Last year’s Toronto International Film Festival launched more than a few exceptionally good, and, as things turned out, Oscar-contending titles: “The Diving Bell and the Butterfly,” “Eastern Promises,” “Juno,” “Michael Clayton,” “No Country For Old Me,” and “Persepolis” among them. Not bad.
This year’s festival, which will run through Sept. 13 in the movie-crazed Canadian town, boasts 249 features from 64 countries. To quote the Toronto-based singer-songwriter Ron Sexsmith, there’s gold in them hills. And probably more than a few 2009 Academy Award nominees-to-be in the mix.
At the same time, there are several “difficult” projects that hope to use North America’s most important film festival to gain acclaim, attention, and good box office numbers down the line: “The Lucky Ones,” from Neil Burger, director of “The Illusionist,” is a road movie looking to shrug off the Iraq war-movie curse (as in nobody’s bothered to see any of those pics). It stars Rachel McAdams, Michael Pena and Tim Robbins as three returning veterans on a wild cross-country drive.
“Synecdoche, New York,” which had its premiere at Cannes in May, marks screenwriter Charlie Kaufman’s directing debut. The “Being John Malkovich/Eternal Sunshine of the Spotless Mind” surrealist has assembled a crack cast - Philip Seymour Hoffman, Catherine Keener, Samantha Morton and Michelle Williams - for the dark tale of a hypochondriacal theater director and the women, and worry, in his life. Sony Pictures Classics will roll the movie into art houses starting in October - hoping for a bounce from Toronto.
And Steven Soderbergh’s two-part “Che” - with Benicio Del Toro as the revolutionist and T-shirt icon Che Guevara - is another high-profile pic that’s counting on emerging from TIFF with a formidable buzz.
There should be smoother sailing for some studio and specialty division releases boasting big stars and top directors: Anne Hathaway is the lead in Jonathan Demme’s “Rachel Getting Married,” a family comedy that’s already generating strong word of mouth, and is slated to start its theatrical run in early October. “Miracle at St. Anna,” from Spike Lee, offers the inspired-by-history drama of four black American soldiers trapped in an Italian hill town during World War II. It will open Sept. 26.
“Appaloosa” is an old-school Western directed by and starring Ed Harris, with Viggo Mortensen, Jeremy Irons and Renee Zellweger along for the ride. And “The Duchess” boasts the cheekbones and beaming smile of Keira Knightley, in the role of 18th-century noblewoman Georgiana, Duchess of Devonshire. Ralph Fiennes and Hayley Atwell co-star, and Atwell, at least, makes it sound pretty provocative.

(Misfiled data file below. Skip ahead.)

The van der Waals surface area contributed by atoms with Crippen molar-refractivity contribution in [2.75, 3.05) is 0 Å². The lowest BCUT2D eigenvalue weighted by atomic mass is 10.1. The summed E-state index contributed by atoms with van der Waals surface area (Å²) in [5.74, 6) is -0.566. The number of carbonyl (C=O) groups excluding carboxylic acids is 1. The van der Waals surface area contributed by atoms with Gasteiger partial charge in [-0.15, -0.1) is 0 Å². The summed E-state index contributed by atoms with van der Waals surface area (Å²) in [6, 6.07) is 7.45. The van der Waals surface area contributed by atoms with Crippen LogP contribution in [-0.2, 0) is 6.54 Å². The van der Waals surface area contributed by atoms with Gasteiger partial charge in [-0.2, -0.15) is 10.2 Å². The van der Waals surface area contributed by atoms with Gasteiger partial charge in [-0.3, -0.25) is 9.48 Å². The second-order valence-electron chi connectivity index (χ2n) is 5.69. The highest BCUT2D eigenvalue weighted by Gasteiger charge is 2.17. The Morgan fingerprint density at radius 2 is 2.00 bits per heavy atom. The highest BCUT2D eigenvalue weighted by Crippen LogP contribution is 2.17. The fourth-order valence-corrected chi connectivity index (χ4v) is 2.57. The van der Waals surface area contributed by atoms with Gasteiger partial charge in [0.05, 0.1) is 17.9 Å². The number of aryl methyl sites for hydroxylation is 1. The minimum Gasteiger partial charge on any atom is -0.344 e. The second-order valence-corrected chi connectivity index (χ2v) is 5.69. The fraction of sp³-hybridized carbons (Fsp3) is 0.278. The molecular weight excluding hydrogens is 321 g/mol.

“My character is this lover and confidante of the duchess,” she said in an interview in Philadelphia last month, when she was plugging “Brideshead Revisited.” “But she also ends up being the lover and confidante of the duke. And they live together as a menage a trois for 25 years, and I found that concept fascinating.”
Fascinating! The Duchess will open Sept. 26.
The Coen Brothers, multiple Oscar winners for “No Country for Old Men,” will return to Toronto this year with lighter, loopier fare: “Burn After Reading” is a screwball spy caper with Brad Pitt and Frances McDormand as Washington fitness instructors who try to extort the CIA, and get in way, way over their heads. George Clooney, Richard Jenkins, John Malkovich and Tilda Swinton are caught up in the huggermugger, too. “Burn After Reading,” which premiered at the Venice Film Festival this week, will open Sept. 12.
Among the many, many titles going into Toronto looking for distribution deals are Darren Aronofsky’s “The Wrestler,” with Mickey Rourke as a retired pro on the comeback trail; Richard Linklater’s “Me and Orson Welles,” with Ben Chaplin, Claire Danes and Zac Efron; “Management,” with Jennifer Aniston, Woody Harrelson and Steve Zahn; “Gigantic,” with Jane Alexander, Paul Dano, Zooey Deschanel and John Goodman; and John Stockwell’s “Middle of Nowhere,” a teen romance with Eva Amurri, Anton Yelchin and Susan Sarandon.
Alternative programming. The summer of 2008 has had more than its share of mega-blockbusters - “The Dark Knight,” “Iron Man,” “Hancock,” “Wall(ASTERISK)E,” “Kung Fu Panda” - and a mess of other hits have crossed the $100 million mark. (A few more will do so.) So, tons of people have seen tons of Hollywood fare: action, comic-book adaptations, suspensers, Judd Apatow comedies, stoner farces, teen romps, the lot.
Which means that your time should be freed up to check out some smaller, but no less rewarding, movies. And in many cases, more rewarding movies. Five titles currently on the marquees of various art-house venues are absolute must-seers:
“The Edge of Heaven,” a multifaceted missing-persons drama set in Germany and Istanbul, from the great German-Turkish director Fatih Akin.
“Frozen River,” with Melissa Leo as a desperate single mother involved in smuggling illegals across the New York-Canadian border.
“Man on Wire,” a documentary about Philippe Petit, the French daredevil who, in 1974, walked a steel cable between the tops of the World Trade Center’s twin towers.
“Tell No One,” a taut, terrific French thriller, adapted from a Harlan Coben best-seller.
“Vicky Cristina Barcelona,” with Javier Bardem, Penelope Cruz, Rebecca Hall and Scarlet Johansson in a quadrangle of love and longing, set in sun-splashed Spain, from a top-of-his-game Woody Allen.
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